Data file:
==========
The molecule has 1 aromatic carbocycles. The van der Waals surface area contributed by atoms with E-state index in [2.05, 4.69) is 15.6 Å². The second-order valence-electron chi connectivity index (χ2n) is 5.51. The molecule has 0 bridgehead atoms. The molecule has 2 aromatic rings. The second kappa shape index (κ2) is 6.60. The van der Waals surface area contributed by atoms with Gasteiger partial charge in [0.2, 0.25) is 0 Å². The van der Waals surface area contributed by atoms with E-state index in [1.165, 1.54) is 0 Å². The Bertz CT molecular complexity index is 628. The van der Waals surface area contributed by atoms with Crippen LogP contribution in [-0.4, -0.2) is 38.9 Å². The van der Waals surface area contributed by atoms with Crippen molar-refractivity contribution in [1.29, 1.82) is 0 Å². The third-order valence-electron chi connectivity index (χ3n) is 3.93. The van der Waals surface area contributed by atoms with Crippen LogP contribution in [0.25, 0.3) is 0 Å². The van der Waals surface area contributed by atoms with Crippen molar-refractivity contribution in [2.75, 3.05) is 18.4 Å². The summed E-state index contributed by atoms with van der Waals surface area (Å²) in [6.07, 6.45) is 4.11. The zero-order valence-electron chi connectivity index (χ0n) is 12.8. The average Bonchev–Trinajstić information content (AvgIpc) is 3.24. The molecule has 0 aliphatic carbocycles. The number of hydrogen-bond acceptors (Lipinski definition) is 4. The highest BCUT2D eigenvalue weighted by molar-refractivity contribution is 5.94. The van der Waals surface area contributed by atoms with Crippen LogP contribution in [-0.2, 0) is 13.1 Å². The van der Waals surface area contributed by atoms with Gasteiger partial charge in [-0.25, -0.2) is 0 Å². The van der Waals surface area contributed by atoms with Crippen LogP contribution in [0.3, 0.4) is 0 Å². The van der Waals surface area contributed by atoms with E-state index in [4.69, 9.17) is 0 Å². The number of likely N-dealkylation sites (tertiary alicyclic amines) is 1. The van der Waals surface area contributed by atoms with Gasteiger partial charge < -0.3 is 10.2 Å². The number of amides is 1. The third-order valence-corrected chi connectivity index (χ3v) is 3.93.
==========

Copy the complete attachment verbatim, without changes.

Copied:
The molecule has 1 aromatic carbocycles. The van der Waals surface area contributed by atoms with E-state index in [2.05, 4.69) is 15.6 Å². The second-order valence-electron chi connectivity index (χ2n) is 5.51. The molecule has 0 bridgehead atoms. The molecule has 2 aromatic rings. The second kappa shape index (κ2) is 6.60. The van der Waals surface area contributed by atoms with Gasteiger partial charge in [0.2, 0.25) is 0 Å². The van der Waals surface area contributed by atoms with E-state index in [1.165, 1.54) is 0 Å². The Bertz CT molecular complexity index is 628. The van der Waals surface area contributed by atoms with Crippen LogP contribution in [-0.4, -0.2) is 38.9 Å². The van der Waals surface area contributed by atoms with Crippen molar-refractivity contribution in [1.29, 1.82) is 0 Å². The third-order valence-electron chi connectivity index (χ3n) is 3.93. The van der Waals surface area contributed by atoms with Crippen LogP contribution in [0.25, 0.3) is 0 Å². The van der Waals surface area contributed by atoms with Crippen molar-refractivity contribution in [2.75, 3.05) is 18.4 Å². The summed E-state index contributed by atoms with van der Waals surface area (Å²) in [6.07, 6.45) is 4.11. The zero-order valence-electron chi connectivity index (χ0n) is 12.8. The average Bonchev–Trinajstić information content (AvgIpc) is 3.24. The molecule has 0 aliphatic carbocycles. The number of hydrogen-bond acceptors (Lipinski definition) is 4. The highest BCUT2D eigenvalue weighted by molar-refractivity contribution is 5.94. The van der Waals surface area contributed by atoms with Crippen LogP contribution in [-0.2, 0) is 13.1 Å². The van der Waals surface area contributed by atoms with Gasteiger partial charge in [-0.25, -0.2) is 0 Å². The van der Waals surface area contributed by atoms with Crippen LogP contribution in [0.3, 0.4) is 0 Å². The van der Waals surface area contributed by atoms with E-state index in [4.69, 9.17) is 0 Å². The number of likely N-dealkylation sites (tertiary alicyclic amines) is 1. The van der Waals surface area contributed by atoms with Gasteiger partial charge < -0.3 is 10.2 Å². The number of amides is 1. The third-order valence-corrected chi connectivity index (χ3v) is 3.93.